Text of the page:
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ERIC Number: ED204670
Record Type: RIE
Publication Date: 1981-Mar
Pages: 27
Abstractor: N/A
Reference Count: 0
ISBN: N/A
ISSN: N/A
Sex Role and Depressive Mood.
Small, Arnold; And Others
Research has suggested that an association exists between sex role identity and typing and affective states. The relationship of sex role type and depressive mood was explored through the direct manipulation of affect in a mood induction procedure. Female (N=208) and male (N=131) subjects, classified as either androgynous, masculine, feminine, or undifferentiated by their scores on the Bem Sex Role Inventory, completed measures yielding indices of depression, anxiety, hostility and interpersonal dependency. Androgynous persons reported the least depression, anxiety, and hostility; masculine types reported less interpersonal dependency. Subsequently, subjects from the original sample (N=170) were randomly assigned to the neutral or depression conditions of the Velten Mood Induction Procedure. Androgynous types again reported the least anxiety and depression in the neutral condition; however, when exposed to depressive stimuli, they exhibited the greatest increase in depression. Masculine types showed no mood changes. The results support the hypothesis that sex typing is associated with depression, because sex types were differentially susceptible to depression. (Author/NRB)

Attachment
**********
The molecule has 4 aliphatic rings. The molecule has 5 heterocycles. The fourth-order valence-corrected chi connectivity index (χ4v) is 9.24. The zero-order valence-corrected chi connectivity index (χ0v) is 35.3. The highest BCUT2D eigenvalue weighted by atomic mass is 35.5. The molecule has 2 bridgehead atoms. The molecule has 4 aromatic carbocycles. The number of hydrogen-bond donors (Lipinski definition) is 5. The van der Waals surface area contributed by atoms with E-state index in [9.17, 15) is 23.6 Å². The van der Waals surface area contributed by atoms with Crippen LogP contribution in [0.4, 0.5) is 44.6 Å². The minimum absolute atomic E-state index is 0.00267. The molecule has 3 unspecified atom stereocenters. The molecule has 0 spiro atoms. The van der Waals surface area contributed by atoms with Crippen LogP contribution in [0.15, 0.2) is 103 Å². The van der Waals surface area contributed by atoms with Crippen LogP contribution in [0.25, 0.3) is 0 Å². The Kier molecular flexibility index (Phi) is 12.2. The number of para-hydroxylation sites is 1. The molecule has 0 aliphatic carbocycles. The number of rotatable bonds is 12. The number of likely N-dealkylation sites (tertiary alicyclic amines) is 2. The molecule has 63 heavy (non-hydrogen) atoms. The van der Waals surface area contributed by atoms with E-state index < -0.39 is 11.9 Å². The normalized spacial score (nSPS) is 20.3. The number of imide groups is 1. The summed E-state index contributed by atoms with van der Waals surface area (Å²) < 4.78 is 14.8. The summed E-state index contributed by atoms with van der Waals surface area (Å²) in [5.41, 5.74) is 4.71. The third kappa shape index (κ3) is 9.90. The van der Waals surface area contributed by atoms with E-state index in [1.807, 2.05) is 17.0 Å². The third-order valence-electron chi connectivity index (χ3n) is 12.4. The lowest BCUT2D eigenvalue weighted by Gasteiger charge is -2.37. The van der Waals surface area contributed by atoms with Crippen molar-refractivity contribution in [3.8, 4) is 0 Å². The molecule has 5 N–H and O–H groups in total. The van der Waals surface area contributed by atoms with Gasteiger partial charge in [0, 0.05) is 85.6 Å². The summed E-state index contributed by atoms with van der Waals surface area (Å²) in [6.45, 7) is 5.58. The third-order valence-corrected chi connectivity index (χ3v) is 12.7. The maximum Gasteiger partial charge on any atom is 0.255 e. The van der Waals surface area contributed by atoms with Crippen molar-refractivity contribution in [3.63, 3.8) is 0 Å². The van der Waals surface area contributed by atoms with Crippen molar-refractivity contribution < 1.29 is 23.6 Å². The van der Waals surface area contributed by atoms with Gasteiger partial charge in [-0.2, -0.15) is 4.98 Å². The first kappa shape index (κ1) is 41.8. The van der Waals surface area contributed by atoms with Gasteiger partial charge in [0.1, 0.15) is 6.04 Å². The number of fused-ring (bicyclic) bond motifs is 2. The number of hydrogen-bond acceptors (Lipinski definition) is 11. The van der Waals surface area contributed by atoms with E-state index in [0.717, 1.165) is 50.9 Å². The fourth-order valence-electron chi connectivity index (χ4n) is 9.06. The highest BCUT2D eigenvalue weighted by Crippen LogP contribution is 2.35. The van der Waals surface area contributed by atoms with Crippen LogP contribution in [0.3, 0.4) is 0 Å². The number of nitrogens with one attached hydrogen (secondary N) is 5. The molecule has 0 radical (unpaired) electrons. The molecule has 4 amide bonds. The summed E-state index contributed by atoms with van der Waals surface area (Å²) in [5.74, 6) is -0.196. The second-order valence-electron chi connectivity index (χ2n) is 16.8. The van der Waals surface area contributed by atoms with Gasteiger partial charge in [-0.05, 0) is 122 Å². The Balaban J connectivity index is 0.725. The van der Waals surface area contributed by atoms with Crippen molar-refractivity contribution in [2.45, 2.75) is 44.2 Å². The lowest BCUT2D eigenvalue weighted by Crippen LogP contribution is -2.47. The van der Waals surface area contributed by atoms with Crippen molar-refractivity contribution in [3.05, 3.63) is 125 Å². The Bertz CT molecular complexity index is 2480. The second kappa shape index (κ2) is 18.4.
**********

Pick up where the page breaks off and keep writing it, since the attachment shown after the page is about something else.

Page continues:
Publication Type: Reports - Research; Speeches/Meeting Papers
Education Level: N/A
Audience: N/A
Language: English
Sponsor: N/A
Authoring Institution: N/A
Identifiers: Moods
Note: Paper presented at the Annual Meeting of the Southeastern Psychological Association (27th, Atlanta, GA, March 25-28, 1981).